Human trafficking is commonly thought of as part of the sex trade in which desperate young women and children are lured into working in brothels. But the industry, sometimes called modern-day slavery, entangles many more types of labor and continues to grow worldwide even as laws try to squelch it.
Human trafficking is the second most profitable underground industry – after drugs – in the world. Around the globe, its yearly earnings are $35 billion to $37 billion and it’s estimated that at least 1 million people are trafficked each year.
“When you talk about human trafficking, right away people assume it’s about sex. But the experience we’re having in other communities of color is that it’s not only about sex but about labor,” said Velma Veloria, who leads the anti-human trafficking task force at the University of Washington’s Women’s Center along with the center’s executive director, Sutapa Basu.
The center will host a public conference Jan. 11-12 to take a fresh look at human trafficking and its root causes. The other organizers hope the event will lead to some solutions, such as legislation aimed at eliminating human trafficking. They point to poverty and international trade policies as starting points to eradicating the trade.
“In our state, we continue to lead in progress and awareness,” Veloria said. “The issue now is prevention, which we can begin to address if we look at some of the root causes.”
The conference – co-sponsored by the UW School of Law and Seattle University School of Law – comes a decade after the Washington Legislature passed House Bill 1175, making the state the first to criminalize human trafficking. Since then 47 other states have instituted similar legislation.
Veloria is a former state representative and author of HB 1175, which was drafted in 2001 during the last anti-trafficking conference convened by the UW Women’s Center. At that time, human trafficking concerns focused on the mail-order bride business in the wake of reports in the 1990s of brides living in the Seattle area being exploited and murdered.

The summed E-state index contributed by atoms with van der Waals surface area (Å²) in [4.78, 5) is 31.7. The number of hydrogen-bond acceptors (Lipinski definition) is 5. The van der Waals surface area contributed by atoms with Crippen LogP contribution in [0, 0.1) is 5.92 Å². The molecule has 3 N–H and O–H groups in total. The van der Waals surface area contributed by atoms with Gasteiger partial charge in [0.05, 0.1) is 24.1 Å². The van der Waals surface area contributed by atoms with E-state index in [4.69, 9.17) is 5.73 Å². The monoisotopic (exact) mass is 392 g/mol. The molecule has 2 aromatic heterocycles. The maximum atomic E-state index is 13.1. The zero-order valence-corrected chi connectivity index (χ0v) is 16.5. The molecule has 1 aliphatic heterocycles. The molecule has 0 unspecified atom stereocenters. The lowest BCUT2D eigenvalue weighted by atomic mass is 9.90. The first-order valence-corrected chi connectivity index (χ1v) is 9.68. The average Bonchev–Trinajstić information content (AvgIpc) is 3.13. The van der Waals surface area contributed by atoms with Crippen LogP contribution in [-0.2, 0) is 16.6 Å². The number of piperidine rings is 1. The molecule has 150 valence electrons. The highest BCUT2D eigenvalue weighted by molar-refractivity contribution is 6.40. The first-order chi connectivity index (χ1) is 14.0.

These days, human trafficking touches more trades and is no longer “just about women being prostituted,” Veloria said. Most trafficked laborers become domestic servants. Construction, agriculture and hospitality businesses like nail salons and restaurants are other magnets for human trafficking.
Victims, usually women and children, typically don’t know what they’re getting into. They may enter the trade willingly or are sold into it by their families. Female victims tend to be desperate for employment and come from an economically troubled country where women hold lower social status.
Rarely are they aware of the nature of the work. For instance, an individual might bring a niece to help take care of an aunt, but then the niece becomes an unpaid domestic servant.
Or traffickers, calling themselves employment brokers, tell the victim that they have legitimate work for her abroad as a waitress, dancer or secretary. But the worker ends up as domestic servant, in a sweatshop or in the sex trade. She’s then indebted to the traffickers to pay back their fees for smuggling her into the country. The fees are often in the tens of thousands of dollars.
“It’s not a choice,” Basu said. “It’s forced migration when lack of economic opportunities leave individuals faced with starving and are forced to leave home to survive. No one wants to leave their home and family.”
Traffickers take away workers’ passports and identification, leaving victims afraid to go to the authorities and vulnerable in a country where they rarely can speak the native language.
“The only person the victim knows is the trafficker and they know they’re here illegally – they fear deportation and feel threatened, they fear their family at home will be killed if they leave,” Basu said.
The problem is particularly difficult in Washington, a state in which one in five jobs is a trade and where entering the state is made easier with an international airport, ports and a border with Canada.
“Globalization has made international borders increasingly porous, and the scale of human trafficking has proliferated,” Basu said. “And even though trafficking is now recognized as a human rights issue, other dimensions of the trade – such as public health, labor rights, immigration law and criminal justice – are still not given enough attention.”
These issues will be addressed at the Jan. 11-12 public conference; “Human Trafficking in the Era of Globalization: Forced Labor, Involuntary Servitude and Corporate & Civic Responsibility.” Researchers, lawmakers, human rights advocates, experts in international corporate policies, law enforcement officials and others will participate. The agenda and registration are online.